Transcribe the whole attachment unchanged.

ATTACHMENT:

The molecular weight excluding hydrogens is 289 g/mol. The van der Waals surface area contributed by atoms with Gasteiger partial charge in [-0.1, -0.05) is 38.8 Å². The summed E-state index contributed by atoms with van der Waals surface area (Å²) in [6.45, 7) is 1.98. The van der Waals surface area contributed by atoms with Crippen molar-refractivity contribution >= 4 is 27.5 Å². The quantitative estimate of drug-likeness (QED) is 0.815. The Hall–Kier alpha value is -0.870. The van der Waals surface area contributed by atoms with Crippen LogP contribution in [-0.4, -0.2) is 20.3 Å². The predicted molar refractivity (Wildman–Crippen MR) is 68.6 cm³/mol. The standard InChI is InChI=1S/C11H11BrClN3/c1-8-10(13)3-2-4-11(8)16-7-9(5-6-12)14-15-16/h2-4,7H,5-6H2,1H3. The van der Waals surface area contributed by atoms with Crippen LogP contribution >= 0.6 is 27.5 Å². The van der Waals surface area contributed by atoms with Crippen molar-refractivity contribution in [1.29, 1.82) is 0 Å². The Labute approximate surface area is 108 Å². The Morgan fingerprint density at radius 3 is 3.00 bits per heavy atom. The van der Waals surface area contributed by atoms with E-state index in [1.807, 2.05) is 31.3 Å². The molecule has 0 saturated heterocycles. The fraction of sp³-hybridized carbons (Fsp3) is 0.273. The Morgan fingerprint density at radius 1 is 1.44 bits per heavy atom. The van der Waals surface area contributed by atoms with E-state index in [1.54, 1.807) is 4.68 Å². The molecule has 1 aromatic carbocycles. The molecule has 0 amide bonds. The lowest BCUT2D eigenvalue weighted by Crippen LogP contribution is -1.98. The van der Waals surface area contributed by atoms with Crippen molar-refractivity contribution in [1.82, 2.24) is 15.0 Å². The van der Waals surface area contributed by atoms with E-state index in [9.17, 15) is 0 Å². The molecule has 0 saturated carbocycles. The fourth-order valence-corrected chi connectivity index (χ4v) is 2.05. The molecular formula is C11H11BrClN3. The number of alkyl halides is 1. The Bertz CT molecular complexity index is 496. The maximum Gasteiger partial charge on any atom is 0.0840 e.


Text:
The molecular weight excluding hydrogens is 289 g/mol. The van der Waals surface area contributed by atoms with Gasteiger partial charge in [-0.1, -0.05) is 38.8 Å². The summed E-state index contributed by atoms with van der Waals surface area (Å²) in [6.45, 7) is 1.98. The van der Waals surface area contributed by atoms with Crippen molar-refractivity contribution >= 4 is 27.5 Å². The quantitative estimate of drug-likeness (QED) is 0.815. The Hall–Kier alpha value is -0.870. The van der Waals surface area contributed by atoms with Crippen LogP contribution in [-0.4, -0.2) is 20.3 Å². The predicted molar refractivity (Wildman–Crippen MR) is 68.6 cm³/mol. The standard InChI is InChI=1S/C11H11BrClN3/c1-8-10(13)3-2-4-11(8)16-7-9(5-6-12)14-15-16/h2-4,7H,5-6H2,1H3. The van der Waals surface area contributed by atoms with Crippen LogP contribution >= 0.6 is 27.5 Å². The van der Waals surface area contributed by atoms with Crippen molar-refractivity contribution in [1.29, 1.82) is 0 Å². The Labute approximate surface area is 108 Å². The Morgan fingerprint density at radius 3 is 3.00 bits per heavy atom. The van der Waals surface area contributed by atoms with E-state index in [1.807, 2.05) is 31.3 Å². The molecule has 0 saturated heterocycles. The fraction of sp³-hybridized carbons (Fsp3) is 0.273. The Morgan fingerprint density at radius 1 is 1.44 bits per heavy atom. The van der Waals surface area contributed by atoms with E-state index in [1.54, 1.807) is 4.68 Å². The molecule has 1 aromatic carbocycles. The molecule has 0 amide bonds. The lowest BCUT2D eigenvalue weighted by Crippen LogP contribution is -1.98. The van der Waals surface area contributed by atoms with Crippen molar-refractivity contribution in [1.82, 2.24) is 15.0 Å². The van der Waals surface area contributed by atoms with E-state index in [9.17, 15) is 0 Å². The molecule has 0 saturated carbocycles. The fourth-order valence-corrected chi connectivity index (χ4v) is 2.05. The molecular formula is C11H11BrClN3. The number of alkyl halides is 1. The Bertz CT molecular complexity index is 496. The maximum Gasteiger partial charge on any atom is 0.0840 e.